In the version of this article initially published, the "[13C2]α-ketoglutarate" label on Fig. 1g is incorrect. It should be "[13C5]α-ketoglutarate". Additionally, in Fig. 3b, the "AAV-GFP" group is missing a notation for significance, and in Fig. 3c, the "AAV-GLS2-sh" group is missing a notation for significance. There should be a double asterisk notating significance in both panels. Finally, in the Fig. 4g legend, "[13C6]UDP-glucose" should be "[13C3]UDP-glucose", and in the Fig. 4h legend, "[13C6]hexose" should be "[13C3]hexose". The errors have been corrected in the HTML and PDF versions of this article.


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All data generated and analyzed within this study are presented in the article and supplementary procedures. The stable-isotope-based metabolomics work was supported by US NIH grant CA211437 to W.L. This work was also supported by FONDECYT grant 1160332 to C.C. and CONICYT/FONDAP 15150012 to C.C.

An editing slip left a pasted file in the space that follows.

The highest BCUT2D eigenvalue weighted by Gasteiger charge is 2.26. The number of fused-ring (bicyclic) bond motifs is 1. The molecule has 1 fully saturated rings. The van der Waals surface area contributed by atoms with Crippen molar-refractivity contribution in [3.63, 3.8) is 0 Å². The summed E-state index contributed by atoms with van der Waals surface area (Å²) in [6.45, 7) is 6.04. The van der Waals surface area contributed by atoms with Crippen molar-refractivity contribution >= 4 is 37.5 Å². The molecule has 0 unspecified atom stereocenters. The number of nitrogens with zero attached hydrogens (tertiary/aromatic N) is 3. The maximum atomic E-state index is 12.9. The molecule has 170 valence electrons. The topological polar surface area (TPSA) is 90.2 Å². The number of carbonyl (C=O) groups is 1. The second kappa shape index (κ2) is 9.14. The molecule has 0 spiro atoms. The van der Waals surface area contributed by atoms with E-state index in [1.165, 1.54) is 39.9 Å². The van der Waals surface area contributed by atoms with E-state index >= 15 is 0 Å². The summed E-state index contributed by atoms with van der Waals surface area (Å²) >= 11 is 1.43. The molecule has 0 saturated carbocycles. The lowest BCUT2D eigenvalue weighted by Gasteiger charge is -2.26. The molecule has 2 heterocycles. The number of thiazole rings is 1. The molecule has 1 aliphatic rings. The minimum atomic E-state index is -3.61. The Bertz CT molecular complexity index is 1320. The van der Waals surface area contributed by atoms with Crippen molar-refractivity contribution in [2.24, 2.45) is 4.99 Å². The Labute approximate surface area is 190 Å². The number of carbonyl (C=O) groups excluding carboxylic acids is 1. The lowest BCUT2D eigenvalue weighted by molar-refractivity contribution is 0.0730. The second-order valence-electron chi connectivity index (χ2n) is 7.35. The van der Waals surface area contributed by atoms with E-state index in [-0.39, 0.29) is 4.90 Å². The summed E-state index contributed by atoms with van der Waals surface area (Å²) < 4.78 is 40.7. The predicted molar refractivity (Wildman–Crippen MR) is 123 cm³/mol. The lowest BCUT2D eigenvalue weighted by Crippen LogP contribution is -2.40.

Author information

Author notes

    • Russell A Miller
    • , Yuji Shi
    •  & Wenyun Lu

    These authors contributed equally to this work.


  1. Institute for Diabetes, Obesity, and Metabolism, Perelman School of Medicine, University of Pennsylvania, Philadelphia, Pennsylvania, USA.

    • Russell A Miller
    •  & Morris J Birnbaum
  2. Pfizer Internal Medicine Research Units, Cambridge, Massachusetts, USA.

    • Russell A Miller
    • , Yuji Shi
    • , Aditi Jatkar
    • , Min Wan
    •  & Morris J Birnbaum
  3. Chemistry and Integrative Genomics, Princeton University, Princeton, New Jersey, USA.

    • Wenyun Lu
    • , Junyoung O Park
    •  & Joshua D Rabinowitz
  4. Pfizer Worldwide Research and Development, Groton, Connecticut, USA.

    • David A Pirman
    • , Matthew Blatnik
    •  & Hong Wu
  5. Anatomy and Developmental Biology Program, Institute of Biomedical Sciences, University of Chile, Santiago, Chile.

    • César Cárdenas
  6. Geroscience Center for Brain Health and Metabolism, Santiago, Chile.

    • César Cárdenas
  7. Buck Institute for Research on Aging, Novato, California, USA.

    • César Cárdenas